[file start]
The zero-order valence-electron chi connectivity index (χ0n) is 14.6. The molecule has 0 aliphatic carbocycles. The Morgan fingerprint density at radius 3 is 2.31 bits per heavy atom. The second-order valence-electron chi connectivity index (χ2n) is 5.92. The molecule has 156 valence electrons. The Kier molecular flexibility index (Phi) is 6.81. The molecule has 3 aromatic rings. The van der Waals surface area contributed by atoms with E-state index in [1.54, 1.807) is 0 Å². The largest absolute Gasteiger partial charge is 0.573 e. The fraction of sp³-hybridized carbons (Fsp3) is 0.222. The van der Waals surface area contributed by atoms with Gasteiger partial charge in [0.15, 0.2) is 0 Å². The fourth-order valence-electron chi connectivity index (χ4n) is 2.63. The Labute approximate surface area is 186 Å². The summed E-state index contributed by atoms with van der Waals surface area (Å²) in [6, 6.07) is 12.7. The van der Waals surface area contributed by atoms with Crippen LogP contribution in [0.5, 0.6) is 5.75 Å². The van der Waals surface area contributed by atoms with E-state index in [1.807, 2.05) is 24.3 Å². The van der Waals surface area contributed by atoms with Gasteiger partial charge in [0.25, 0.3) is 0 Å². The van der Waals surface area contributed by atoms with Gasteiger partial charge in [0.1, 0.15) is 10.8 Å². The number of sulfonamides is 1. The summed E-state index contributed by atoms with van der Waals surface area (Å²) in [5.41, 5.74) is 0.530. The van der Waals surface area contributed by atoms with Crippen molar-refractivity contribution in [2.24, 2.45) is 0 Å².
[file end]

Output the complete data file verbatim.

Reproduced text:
The zero-order valence-electron chi connectivity index (χ0n) is 14.6. The molecule has 0 aliphatic carbocycles. The Morgan fingerprint density at radius 3 is 2.31 bits per heavy atom. The second-order valence-electron chi connectivity index (χ2n) is 5.92. The molecule has 156 valence electrons. The Kier molecular flexibility index (Phi) is 6.81. The molecule has 3 aromatic rings. The van der Waals surface area contributed by atoms with E-state index in [1.54, 1.807) is 0 Å². The largest absolute Gasteiger partial charge is 0.573 e. The fraction of sp³-hybridized carbons (Fsp3) is 0.222. The van der Waals surface area contributed by atoms with Gasteiger partial charge in [0.15, 0.2) is 0 Å². The fourth-order valence-electron chi connectivity index (χ4n) is 2.63. The Labute approximate surface area is 186 Å². The summed E-state index contributed by atoms with van der Waals surface area (Å²) in [6, 6.07) is 12.7. The van der Waals surface area contributed by atoms with Crippen LogP contribution in [0.5, 0.6) is 5.75 Å². The van der Waals surface area contributed by atoms with E-state index in [1.807, 2.05) is 24.3 Å². The van der Waals surface area contributed by atoms with Gasteiger partial charge in [0.25, 0.3) is 0 Å². The van der Waals surface area contributed by atoms with Gasteiger partial charge in [0.1, 0.15) is 10.8 Å². The number of sulfonamides is 1. The summed E-state index contributed by atoms with van der Waals surface area (Å²) in [5.41, 5.74) is 0.530. The van der Waals surface area contributed by atoms with Crippen molar-refractivity contribution in [2.24, 2.45) is 0 Å².